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Jeremy Ault, Director of International Fundraising

This past weekend found me (Jeremy Ault) speaking to our friends at Faith United Presbyterian Church in Tinley Park, IL.  I had prepared a short lecture to introduce Diaconia and our work.  It was replete with pictures and anecdotes about the organizations we partner with and about the countries in which we work.  I had given this same talk many times before. I felt ready.  It would be a breeze.  And, yet, sitting there in the cold, unforgiving pew, I felt a tinge of anxiety. Would my message align with the sermon of the day?  Would church members even be interested in global issues?  Were we forcing a relationship where one didn’t exist? WHY WAS I THERE?

Luckily for me, Pastor Adam Malak concentrated his message around the tenacity of hope–a hope that never dies even amidst the overwhelming feeling that the world, and sometimes our lives, are inundated with negativity.  And as the Sunday service careened toward the inevitable moment for a “Minute for Mission,” I gained confidence.  I realized that the hope we have in redemption and justice, even when circumstances seem impossible, is a strong motivational factor not only for individuals, but for organizations as well, including us at Diaconia.  It was language to which we all can relate.

Our mission at Diaconia is a simple one: We seek to promote justice and improve the lives of those in greatest need.  It’s general, and yet, it’s also specific.  For we use that missional focus to envision a world of peace, of harmony, of justice, all the while, deconstructing our lofty goals into concrete steps: We provide microloans to women in Ethiopia, helping them to establish their own business and provide for their families.  We assist in the training of nurses in Moldova to provide much-needed medical and psychological care to the elderly.  We care for refugees in Jordan, Burma/Myanmar, and in Ukraine, by providing them with clothing, food, and a safe-haven for thought and reflection.  We work to improve the lives of those with mental disabilities in Georgia through our support of therapy and educational classes offered by our partner APSNC.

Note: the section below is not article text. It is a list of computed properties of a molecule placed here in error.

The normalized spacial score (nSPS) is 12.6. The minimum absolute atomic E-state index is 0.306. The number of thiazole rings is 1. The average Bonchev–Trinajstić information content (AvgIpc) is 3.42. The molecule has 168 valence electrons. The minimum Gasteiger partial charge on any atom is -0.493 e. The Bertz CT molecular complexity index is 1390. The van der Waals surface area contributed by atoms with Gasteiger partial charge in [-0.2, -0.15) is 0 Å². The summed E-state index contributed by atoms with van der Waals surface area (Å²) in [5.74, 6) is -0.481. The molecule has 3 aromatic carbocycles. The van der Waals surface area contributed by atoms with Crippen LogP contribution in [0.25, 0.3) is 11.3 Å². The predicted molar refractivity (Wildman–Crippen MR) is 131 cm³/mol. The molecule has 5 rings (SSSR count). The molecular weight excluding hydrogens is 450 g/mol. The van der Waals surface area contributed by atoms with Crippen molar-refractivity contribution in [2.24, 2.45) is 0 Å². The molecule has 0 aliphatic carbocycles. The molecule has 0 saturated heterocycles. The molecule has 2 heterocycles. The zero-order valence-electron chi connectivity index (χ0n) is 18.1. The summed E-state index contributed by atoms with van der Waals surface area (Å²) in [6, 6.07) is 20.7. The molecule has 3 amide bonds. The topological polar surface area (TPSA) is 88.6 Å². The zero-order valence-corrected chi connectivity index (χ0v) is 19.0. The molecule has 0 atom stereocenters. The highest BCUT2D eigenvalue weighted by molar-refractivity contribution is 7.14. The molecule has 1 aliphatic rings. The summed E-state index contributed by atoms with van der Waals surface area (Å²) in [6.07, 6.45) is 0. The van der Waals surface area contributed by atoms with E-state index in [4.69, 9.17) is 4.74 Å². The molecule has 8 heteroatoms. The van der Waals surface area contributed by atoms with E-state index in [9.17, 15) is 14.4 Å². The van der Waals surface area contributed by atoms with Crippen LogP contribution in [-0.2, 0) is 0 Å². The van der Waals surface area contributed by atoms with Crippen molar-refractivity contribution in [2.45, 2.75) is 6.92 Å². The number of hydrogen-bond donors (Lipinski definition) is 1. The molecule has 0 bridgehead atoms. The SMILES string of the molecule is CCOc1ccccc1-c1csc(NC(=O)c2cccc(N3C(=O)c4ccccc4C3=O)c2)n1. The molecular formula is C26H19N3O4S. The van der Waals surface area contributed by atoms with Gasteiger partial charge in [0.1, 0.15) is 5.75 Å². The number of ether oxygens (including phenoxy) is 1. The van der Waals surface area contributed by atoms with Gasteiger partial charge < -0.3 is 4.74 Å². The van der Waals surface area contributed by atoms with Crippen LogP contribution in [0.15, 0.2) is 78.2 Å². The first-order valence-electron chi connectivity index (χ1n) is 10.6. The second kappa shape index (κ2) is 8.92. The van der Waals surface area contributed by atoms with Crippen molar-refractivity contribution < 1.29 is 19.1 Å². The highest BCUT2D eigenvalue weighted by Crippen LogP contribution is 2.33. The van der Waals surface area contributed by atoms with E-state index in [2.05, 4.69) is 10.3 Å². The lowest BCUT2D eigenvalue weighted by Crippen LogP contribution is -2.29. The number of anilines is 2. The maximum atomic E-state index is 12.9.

In each region where we work, the initial evaluation of the problem is bleak. Sometimes, the poverty and the isolation of people we work with is such that it seems impossible for hope.  And yet, step-by-step, we want to improve the lives of one person, then two, then three, and then…..

That Sunday at Faith United made me realize the tenacity not only of hope, but of our supporters in the United States and the Czech Republic.  It reminded me of the tenacity of mothers working against all odds to care for their children.  It reminded me of the tenacity of our partner organizations carrying on their mission in challenging circumstances.  And it reminded me of the tenacity that we all must have to fight and believe in a better, more just world.  And I am thankful for that–so is Diaconia.

And I see this hope in our donors–people that not only believe change can happen, but actively put their hard-earned resources to ensure that it does.  For even though a gift might seem small, for us, it’s a testament to the fact that we’re all in this together–everyone, across the globe.  Your support within the past two months has been instrumental in carrying on our mission.

We thank you:

  1. Mike Weddle and Sandi Rowland  (Moldova)

  2. Paula Denson (Moldova)

  3. Jody and Bill Filipi (All Projects)

  4. Pat Brown (Administration and Projects)

  5. Carl O. Belt ( All Projects)

  6. Beverly and Glenn Schmidt (All Projects)

  7. Sally Bourque – Laycsak (Moldova)

  8. Joyce Smith (Ukraine)

  9. First Presbyterian Church of Stillwater (All Projects)

  10. First Presbyterian Church of Cumberland (Syrian Refugees)

  11. First Presbyterian Church of Ponca City (All Projects)

  12. Phillips66 (Moldova)
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